By its very words Rule 54(b) is applicable only "when more than one claim for relief is presented," and thus the partial adjudication of a single claim is not appealable, regardless of whether there is a Rule 54(b) certificate. McNellis v. Merchants National Bank & Trust Company of Syracuse, 385 F.2d 916 (2d Cir. 1967). Since the plaintiff would not be entitled to counsel fees if there was no breach of the subordination agreement, we believe that the issues of damages and counsel fees are so inexorably interconnected as to make this a single claim. Cf. Cott Beverage Corp. v. Canada Dry Ginger Ale, Inc., 243 F.2d 795 (2d Cir. 1957). In Rieser v. Baltimore & Ohio Railroad Co., 224 F.2d 198, 199 (2d Cir. 1955), cert. denied 350 U.S. 1006, 76 S. Ct. 651, 100 L. Ed. 868 (1956), we said that the test of multiple claims was "whether the underlying factual bases for recovery state a number of different claims which could have been separately enforced." Under this test it seems quite clear that the claim for counsel fees cannot be enforced apart from the claim for breach of the subordination agreement, and to this extent we have only a single claim here. Cf. Schwartz v. Eaton, 264 F.2d 195 (2d Cir. 1959). There is also some question as to whether the judgment here can properly be said to be "final," since reasonable counsel fees are a contractually specified element of damages and plainly the amount of those fees has not yet been determined. See United States v. Burnett, 262 F.2d 55 (9th Cir. 1958). Since we lack jurisdiction, we must dismiss this appeal.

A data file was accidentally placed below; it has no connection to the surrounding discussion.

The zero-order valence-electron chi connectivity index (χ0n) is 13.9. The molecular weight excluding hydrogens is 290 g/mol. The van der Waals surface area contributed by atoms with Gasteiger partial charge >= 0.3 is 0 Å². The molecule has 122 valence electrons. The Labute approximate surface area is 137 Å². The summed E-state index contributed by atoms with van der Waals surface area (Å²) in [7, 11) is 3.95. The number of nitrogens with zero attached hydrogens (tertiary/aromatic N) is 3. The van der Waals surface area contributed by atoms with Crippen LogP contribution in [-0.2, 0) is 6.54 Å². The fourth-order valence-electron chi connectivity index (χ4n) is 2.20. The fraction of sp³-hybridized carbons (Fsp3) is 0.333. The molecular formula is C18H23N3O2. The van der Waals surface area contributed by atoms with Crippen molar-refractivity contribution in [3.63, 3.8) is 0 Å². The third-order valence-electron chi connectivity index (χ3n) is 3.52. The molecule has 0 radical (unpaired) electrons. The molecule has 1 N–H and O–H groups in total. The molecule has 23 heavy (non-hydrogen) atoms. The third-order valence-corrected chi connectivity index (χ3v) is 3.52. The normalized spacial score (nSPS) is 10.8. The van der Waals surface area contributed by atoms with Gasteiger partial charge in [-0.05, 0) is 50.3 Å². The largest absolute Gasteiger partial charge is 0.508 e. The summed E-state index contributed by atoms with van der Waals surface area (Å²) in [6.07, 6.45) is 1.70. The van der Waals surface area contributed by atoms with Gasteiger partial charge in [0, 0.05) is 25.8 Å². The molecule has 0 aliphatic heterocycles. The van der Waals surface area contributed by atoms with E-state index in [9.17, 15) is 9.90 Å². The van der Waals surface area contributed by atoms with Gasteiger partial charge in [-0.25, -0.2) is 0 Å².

Since this case will have to go back to the district court for computation of reasonable counsel fees, we think we should point out that Judge Bruchhausen and Chief Judge Zavatt both thought that there were "substantial" issues of fact concerning damages, and despite Judge Abruzzo's somewhat choleric determination that all the underbrush should be cleared away with one swing of the scythe, we think that issues of fact remain on the damage question. There is at least a very real question as to whether the plaintiff made payments to subcontractors after the expiration of the contractual period of limitations.*fn1 There also appears to be some question as to whether Magee was financially able to pay his subcontractors and material men when he ceased work, since the plaintiff apparently bonded Magee on subsequent construction projects and presumably satisfied itself as to his financial solvency.